Are liberal education and civic education related?
Perhaps the immediate answer is “No.” At its best, a decent liberal education teaches students to think deeply and widely for themselves, opening their minds to the search for the truth about nature and mankind’s most weighty matters. But an education in civics seems to have a more concrete aim: to teach an appreciation for our country and to encourage patriotism.
Though we might think that these are two separate and distinct forms of teaching and subject matters, we would be wrong. The corruption of liberal arts in contemporary America—an education that has become narrow, scattered, and increasingly ideological—is part and parcel of the near destruction of civic education in America.
I believe that the undermining of civic education had at its beginnings with the multicultural slogan that rang out from Stanford University and changed so much in the world of higher education: “Hey, hey, ho, ho, Western Civ has got to go!” And gone away it has.
Today pick up most any university course catalog you choose. You will find required courses in social justice, alternative lifestyles, and the like. Then try to count the number of required courses devoted to American history or Western Civilization. Virtually none exist.
Over the last two to three generations, civic education fell as liberal education itself fell. And I believe that civic education can only rise if liberal education rises with it—or even perhaps if liberal education rises first.
A true civic education cannot exist without a deep and serious understanding of our principles, history, literature, religious traditions, and culture, with all its difficulties and its accomplishments. Without that knowledge, civic education can quickly become shallow and preachy. Without being firmly grounded in the principles that underlie our nation and on the memory of those who fought for them, civic education will fail.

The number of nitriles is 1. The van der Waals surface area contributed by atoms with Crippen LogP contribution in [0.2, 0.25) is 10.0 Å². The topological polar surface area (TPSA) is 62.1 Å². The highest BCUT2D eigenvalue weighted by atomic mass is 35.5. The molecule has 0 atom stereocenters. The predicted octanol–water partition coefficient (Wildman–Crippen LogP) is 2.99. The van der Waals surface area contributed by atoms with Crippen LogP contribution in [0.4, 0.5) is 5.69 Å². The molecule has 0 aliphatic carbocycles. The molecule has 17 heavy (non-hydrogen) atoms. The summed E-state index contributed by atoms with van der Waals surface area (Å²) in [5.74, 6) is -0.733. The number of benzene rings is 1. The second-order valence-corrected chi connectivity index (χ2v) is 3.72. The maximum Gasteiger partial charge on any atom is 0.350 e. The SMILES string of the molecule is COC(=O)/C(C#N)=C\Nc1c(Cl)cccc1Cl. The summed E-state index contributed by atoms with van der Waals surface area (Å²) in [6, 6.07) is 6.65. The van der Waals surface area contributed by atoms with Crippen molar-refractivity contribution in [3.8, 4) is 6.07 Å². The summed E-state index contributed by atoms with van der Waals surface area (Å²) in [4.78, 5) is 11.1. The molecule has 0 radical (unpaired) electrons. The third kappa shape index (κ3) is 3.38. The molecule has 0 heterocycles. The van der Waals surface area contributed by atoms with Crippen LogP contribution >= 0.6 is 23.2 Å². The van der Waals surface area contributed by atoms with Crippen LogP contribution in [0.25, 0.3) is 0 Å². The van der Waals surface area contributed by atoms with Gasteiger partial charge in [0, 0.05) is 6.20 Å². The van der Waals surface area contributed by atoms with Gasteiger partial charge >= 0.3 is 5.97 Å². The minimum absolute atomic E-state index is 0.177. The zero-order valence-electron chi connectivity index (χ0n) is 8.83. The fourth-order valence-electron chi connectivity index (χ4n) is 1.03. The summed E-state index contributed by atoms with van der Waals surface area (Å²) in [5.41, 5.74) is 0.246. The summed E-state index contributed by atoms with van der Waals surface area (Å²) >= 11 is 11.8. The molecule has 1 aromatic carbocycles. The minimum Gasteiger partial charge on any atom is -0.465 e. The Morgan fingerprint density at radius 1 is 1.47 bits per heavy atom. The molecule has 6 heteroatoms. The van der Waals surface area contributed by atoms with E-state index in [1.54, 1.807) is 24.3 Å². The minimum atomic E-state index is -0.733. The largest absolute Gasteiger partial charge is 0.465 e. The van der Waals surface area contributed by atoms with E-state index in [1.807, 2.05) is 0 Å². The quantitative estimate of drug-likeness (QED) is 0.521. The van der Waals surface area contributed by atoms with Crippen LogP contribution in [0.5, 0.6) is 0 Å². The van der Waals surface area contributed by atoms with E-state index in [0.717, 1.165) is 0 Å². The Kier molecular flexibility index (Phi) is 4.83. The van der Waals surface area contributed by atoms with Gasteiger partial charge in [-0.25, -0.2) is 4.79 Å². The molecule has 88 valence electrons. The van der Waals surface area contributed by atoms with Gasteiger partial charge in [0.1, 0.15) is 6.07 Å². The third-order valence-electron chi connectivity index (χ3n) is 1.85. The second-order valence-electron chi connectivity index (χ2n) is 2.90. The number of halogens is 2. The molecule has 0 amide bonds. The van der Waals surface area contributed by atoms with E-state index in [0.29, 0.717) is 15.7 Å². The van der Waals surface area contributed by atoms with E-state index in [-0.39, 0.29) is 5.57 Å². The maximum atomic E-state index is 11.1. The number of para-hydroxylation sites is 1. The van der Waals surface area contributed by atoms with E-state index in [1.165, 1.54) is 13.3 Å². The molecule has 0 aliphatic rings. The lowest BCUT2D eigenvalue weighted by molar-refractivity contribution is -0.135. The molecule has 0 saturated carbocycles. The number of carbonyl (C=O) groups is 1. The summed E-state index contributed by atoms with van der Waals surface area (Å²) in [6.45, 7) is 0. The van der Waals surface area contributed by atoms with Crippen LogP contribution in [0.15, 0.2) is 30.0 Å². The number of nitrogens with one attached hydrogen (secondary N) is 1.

Let’s think about Thomas Jefferson, who was perhaps the most liberally educated person of his day. His education made him an amateur archeologist, a skilled architect, a valuable diplomat, our third president, founder of the University of Virginia, and the eloquent author of those basic principles of liberty and equality that gave America hope and direction. It seems likely that he could read in six languages and was fluent in four. There was hardly a scientific discovery in his time of which he didn’t have knowledge nor were there many classic or philosophic texts beyond his understanding.
Jefferson learned from his study of political philosophy the self-evident truths that lay behind the writing of his—and our—Declaration of Independence. Spurn its history or disdain its author but know that without the vision of human equality that the Declaration contains, our country would not exist.